The failure of Westminster politicians to agree on an EU withdrawal plan prompted most rural leaders to reiterate their fears of a no-deal scenario and repeat demands for frictionless trade with Europe, equivalence in the standard of imports and access to seasonal and permanent workers.
However, landowners organisation, Scottish Lands and Estates (SLE) broke ranks over the impact of a no-deal outcome.
SLE executive director, Sarah-Jane Laing said: “While the call to avoid a no-deal Brexit is widely accepted, we must acknowledge that every Brexit scenario presents pros and cons for land-based businesses in Scotland, and our membership has diverse views on which scenario provides the best future.
“The rural community has shown itself to be resilient, flexible and innovative for generations and we have every confidence that will continue in the face of uncertainty or challenges. There was already a strong argument for significant change in our sector long before Brexit, and that remains the case.”
Meanwhile NFU Scotland remained unequivocal in its view that a no-deal Brexit should be avoided at all costs, and the National Sheep Association highlighted the risk of losing export markets for more than 35% of British lamb, the majority of which (96%) is sold to the EU.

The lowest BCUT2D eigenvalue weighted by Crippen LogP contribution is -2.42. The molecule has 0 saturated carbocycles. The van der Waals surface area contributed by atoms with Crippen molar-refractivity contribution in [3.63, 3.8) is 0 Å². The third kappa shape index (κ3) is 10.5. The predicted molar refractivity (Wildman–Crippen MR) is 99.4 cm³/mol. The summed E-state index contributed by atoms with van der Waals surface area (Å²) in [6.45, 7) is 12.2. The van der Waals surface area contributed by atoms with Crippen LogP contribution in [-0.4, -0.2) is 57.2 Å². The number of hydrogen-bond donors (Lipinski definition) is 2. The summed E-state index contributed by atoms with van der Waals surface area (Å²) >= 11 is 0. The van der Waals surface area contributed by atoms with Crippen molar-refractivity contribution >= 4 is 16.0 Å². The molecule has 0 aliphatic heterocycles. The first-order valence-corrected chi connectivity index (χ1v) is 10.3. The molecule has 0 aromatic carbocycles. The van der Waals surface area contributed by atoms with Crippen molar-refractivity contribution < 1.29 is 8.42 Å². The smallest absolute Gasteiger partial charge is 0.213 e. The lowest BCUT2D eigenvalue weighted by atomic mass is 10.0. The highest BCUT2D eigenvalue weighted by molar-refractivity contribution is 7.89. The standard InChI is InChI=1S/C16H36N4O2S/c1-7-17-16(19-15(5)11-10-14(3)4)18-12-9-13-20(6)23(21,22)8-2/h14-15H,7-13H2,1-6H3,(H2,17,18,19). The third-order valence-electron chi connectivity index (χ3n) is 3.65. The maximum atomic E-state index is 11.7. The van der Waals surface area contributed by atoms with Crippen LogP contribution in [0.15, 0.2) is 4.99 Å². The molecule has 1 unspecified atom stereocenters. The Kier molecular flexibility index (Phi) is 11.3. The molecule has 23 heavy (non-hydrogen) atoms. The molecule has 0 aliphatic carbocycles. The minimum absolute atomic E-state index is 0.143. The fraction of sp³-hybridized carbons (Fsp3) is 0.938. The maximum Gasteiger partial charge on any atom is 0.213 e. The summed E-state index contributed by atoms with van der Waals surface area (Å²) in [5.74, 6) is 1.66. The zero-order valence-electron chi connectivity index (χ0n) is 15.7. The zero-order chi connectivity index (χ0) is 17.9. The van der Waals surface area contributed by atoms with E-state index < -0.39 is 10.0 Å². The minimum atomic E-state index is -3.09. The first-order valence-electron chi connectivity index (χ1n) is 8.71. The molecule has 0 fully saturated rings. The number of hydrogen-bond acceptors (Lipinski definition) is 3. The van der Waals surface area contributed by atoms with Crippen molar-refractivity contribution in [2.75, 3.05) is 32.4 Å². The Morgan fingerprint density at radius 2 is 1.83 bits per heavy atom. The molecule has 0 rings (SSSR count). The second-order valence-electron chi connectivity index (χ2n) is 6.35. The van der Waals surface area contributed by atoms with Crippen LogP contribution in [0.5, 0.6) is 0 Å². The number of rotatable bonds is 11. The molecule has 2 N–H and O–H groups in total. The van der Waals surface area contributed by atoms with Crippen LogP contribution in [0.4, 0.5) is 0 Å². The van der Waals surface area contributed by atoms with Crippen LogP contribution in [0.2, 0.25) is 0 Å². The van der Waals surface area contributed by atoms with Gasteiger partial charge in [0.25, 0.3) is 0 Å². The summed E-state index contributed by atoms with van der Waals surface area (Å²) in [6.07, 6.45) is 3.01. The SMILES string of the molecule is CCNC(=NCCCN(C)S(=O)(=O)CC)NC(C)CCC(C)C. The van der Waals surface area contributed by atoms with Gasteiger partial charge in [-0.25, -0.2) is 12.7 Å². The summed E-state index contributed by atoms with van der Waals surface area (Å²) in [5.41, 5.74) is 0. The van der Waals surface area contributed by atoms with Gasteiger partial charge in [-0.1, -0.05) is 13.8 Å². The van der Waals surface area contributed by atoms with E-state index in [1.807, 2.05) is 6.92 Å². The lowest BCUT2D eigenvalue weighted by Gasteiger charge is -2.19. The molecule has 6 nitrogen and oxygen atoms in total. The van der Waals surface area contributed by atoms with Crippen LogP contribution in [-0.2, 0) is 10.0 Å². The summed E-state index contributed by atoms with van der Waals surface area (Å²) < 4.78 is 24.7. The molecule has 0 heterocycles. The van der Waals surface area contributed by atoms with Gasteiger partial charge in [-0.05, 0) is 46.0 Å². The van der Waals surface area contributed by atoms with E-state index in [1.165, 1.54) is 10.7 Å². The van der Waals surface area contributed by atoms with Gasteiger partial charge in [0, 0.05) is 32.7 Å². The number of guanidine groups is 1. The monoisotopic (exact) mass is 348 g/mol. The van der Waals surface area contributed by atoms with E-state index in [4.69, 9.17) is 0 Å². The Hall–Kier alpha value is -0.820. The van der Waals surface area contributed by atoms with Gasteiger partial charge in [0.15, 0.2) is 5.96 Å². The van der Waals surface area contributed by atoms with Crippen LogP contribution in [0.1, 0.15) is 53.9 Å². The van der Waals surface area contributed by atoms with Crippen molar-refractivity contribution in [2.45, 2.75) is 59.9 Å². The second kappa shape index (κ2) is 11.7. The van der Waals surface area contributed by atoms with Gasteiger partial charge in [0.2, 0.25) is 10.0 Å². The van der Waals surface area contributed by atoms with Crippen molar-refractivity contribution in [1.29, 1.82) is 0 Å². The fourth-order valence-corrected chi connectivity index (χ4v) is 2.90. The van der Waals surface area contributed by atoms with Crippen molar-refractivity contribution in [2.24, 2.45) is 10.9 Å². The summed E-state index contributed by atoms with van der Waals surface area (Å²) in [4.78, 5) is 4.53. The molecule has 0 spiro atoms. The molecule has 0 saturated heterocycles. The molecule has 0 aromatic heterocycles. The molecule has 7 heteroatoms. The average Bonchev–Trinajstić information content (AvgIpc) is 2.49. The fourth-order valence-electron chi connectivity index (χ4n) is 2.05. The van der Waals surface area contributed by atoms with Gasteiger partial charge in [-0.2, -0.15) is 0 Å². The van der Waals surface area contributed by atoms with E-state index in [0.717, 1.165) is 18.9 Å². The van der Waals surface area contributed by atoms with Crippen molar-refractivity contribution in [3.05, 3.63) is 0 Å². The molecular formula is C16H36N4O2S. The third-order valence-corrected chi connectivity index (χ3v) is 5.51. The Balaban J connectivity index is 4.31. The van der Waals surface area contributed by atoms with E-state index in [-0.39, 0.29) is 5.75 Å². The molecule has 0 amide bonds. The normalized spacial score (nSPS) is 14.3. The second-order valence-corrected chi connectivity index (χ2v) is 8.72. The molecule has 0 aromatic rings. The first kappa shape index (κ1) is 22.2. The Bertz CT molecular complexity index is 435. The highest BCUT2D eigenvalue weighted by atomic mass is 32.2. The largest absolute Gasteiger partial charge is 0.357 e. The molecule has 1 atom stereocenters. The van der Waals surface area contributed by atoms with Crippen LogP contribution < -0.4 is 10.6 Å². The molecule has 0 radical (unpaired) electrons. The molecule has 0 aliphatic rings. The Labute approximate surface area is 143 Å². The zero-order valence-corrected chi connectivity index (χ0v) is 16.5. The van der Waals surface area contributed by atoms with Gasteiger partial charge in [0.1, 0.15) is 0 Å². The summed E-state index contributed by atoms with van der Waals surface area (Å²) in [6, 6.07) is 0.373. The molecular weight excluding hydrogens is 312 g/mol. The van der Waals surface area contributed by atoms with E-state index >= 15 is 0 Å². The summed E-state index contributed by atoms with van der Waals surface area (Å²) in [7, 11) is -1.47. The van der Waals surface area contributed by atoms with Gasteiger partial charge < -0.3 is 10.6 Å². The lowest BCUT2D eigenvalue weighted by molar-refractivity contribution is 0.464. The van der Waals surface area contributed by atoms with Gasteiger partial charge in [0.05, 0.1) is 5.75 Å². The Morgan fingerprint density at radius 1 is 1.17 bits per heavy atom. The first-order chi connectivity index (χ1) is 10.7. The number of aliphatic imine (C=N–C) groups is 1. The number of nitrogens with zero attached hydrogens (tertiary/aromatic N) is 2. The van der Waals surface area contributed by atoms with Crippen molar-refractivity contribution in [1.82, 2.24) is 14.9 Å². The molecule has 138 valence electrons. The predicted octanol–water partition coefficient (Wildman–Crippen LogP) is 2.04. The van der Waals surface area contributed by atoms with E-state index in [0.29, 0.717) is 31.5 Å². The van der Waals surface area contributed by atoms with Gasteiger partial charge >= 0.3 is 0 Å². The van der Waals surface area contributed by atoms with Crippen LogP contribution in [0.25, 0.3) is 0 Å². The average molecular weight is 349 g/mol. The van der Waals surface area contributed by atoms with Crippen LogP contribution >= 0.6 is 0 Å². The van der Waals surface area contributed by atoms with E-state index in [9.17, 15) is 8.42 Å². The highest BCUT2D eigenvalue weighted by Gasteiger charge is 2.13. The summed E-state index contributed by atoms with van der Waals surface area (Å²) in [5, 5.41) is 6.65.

NSA chief executive Phil Stocker said: “No-deal would result in the immediate loss of EU access, with no alternative options, and would cause immense disruption to our markets for months – if not longer. When re-established, adding a tariff to the cost of production would be very worrying for UK producers who already produce at a high cost to meet the UK’s world leading welfare standards.
“There is potential for tariffs to be as high as 50% of the value and, while we may see a fall in sterling, it would not be enough to offset higher export costs. If this situation comes about we could see a sharp decline in the national flock, with few alternatives for many grassland farmers.”
NFUS policy affairs manager Claire Slipper called on MPs to recognise how much is at stake.
She said: “Scotland’s farmers and crofters deserve a far clearer picture of what their future will look like and how they can transition to change in a way that ensures they remain profitable, prosperous and productive.”
Brexit latest, Pages 12-15